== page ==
Catching up on the last few days.
A bit of work was done on Saturday morning then off on Sunday and then Monday was a big busy day here, with a relative surprising me and much other stuff tugging at me.
On Friday, we had gotten to the point where access water was necessary in order to mix cement. In the afternoon a neighbor had walked over and introduced himself to Jorge, telling him that we could use his water with a hose brought to the site. Jorge came to me with the option and a cost of 2000 pesos which is not nothing (about $100). I wanted to know if this was going to be a permanent arrangement or just while we built. Jorge went back to the gentleman to enquire and I walked over because well… it’s my 2000 pesos and I always want to know what’s going on.
Get this: the guy never once looked at me. Most likely because I do not have a penis. It was actually really fun for me to stand there and for all purposes be invisible. I am continually wanting to learn and understand more about how this country works and wow… this was a perfect machismo learning moment. So I stood there, looking at both men, and waited. Once the conversation was over, Jorge and I walked away and Jorge confirmed that this would be just while we built but would be hugely helpful. So we agreed to go for it.
We would get a hose connected to his water the next day or Monday and have the convenience of water at our fingertips.
After a busy personal day, I finally went over there on Monday night after the crew had finished and it seemed to me that all that had been done was the setting up of a few lines of string. Seemed weird to me but we were blessed with the company of Luna the Puppy and so all was pretty good, really. I saw no hose.
As the sun was setting we took a walk past my place and further into the country than I had ever been before. It was so beautiful and made me fall in love with the area even more. Somehow, this feels right. A little crazy, but right.
The next morning I came back and asked where the hose was. I was told that “the gentleman did not get up early” and we would most likely hear from him later on. I was not surprised that the answer to my “did we already pay him?” was yes. I am familiar with this chronology.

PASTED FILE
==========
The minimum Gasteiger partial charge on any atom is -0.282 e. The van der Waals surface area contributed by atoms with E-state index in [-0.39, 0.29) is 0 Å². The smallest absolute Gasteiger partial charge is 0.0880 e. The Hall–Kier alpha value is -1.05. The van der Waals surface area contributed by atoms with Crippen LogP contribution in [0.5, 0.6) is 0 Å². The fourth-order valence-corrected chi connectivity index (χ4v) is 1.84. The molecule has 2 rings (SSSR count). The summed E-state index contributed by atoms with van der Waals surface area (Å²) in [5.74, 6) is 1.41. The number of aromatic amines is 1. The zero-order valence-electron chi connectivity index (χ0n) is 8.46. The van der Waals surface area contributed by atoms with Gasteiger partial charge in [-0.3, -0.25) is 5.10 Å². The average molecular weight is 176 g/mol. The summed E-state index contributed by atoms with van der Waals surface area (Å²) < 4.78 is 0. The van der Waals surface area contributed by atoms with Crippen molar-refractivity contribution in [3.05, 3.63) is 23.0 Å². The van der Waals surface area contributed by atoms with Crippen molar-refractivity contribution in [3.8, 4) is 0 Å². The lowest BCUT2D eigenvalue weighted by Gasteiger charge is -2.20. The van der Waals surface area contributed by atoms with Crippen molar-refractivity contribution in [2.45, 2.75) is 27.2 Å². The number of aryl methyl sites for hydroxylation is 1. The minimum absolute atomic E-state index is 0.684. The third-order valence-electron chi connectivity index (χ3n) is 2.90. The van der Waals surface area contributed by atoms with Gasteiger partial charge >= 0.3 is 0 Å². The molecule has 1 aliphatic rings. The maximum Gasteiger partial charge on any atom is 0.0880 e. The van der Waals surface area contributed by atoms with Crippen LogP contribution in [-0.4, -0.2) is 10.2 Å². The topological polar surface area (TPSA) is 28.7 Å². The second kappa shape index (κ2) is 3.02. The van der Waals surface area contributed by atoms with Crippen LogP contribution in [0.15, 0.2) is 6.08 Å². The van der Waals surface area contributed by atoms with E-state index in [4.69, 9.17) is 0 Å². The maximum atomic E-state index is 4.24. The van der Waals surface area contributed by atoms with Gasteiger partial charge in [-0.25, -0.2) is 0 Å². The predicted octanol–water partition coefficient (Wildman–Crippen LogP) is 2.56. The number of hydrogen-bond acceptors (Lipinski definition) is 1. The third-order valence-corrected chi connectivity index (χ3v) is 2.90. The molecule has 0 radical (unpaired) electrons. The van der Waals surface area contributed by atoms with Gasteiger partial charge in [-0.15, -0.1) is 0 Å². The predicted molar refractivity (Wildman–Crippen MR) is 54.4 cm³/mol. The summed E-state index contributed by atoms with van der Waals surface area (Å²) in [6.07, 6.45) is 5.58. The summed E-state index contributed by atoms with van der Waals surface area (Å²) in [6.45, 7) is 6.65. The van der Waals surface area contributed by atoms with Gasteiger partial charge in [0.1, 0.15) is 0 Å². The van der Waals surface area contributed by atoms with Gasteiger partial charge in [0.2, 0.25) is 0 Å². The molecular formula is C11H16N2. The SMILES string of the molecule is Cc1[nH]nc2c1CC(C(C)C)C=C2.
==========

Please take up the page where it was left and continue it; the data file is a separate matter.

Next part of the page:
A sweet little lean-to was built to give some shade to what was going to become the cement mixing spot and all we needed was water.
Meanwhile, I had told them that I would bring them a speaker so they could work to music and so started to set up the little speaker I had bought the night before. Everyone was excited – maybe me the most – but when we turned it on LOUD it was terrible. Crackly, staticky, no way this was going to accompany the building of my house. So I went home and picked up my tiny speaker, brought it to them, and then headed out to another town to find something better. The crew was in good spirits.
When we returned in the late afternoon – equipped with a better speaker – we arrived at the same time as one of the workers’ truck was rolling up the dirt road, two guys in the back laughing and balancing two huge vats of river water.
The gentleman was apparently still not awake and so they had decided to take matters into their own hands. There was laughter and energy as Anselmo started to throw buckets of water on the dirt to get it ready to mix.
I set up the new speaker and as we got ready to leave, our water-supplying neighbor was walking toward the crew.
I made sure to wave and smile and by golly he smiled back.
March was up to a good start.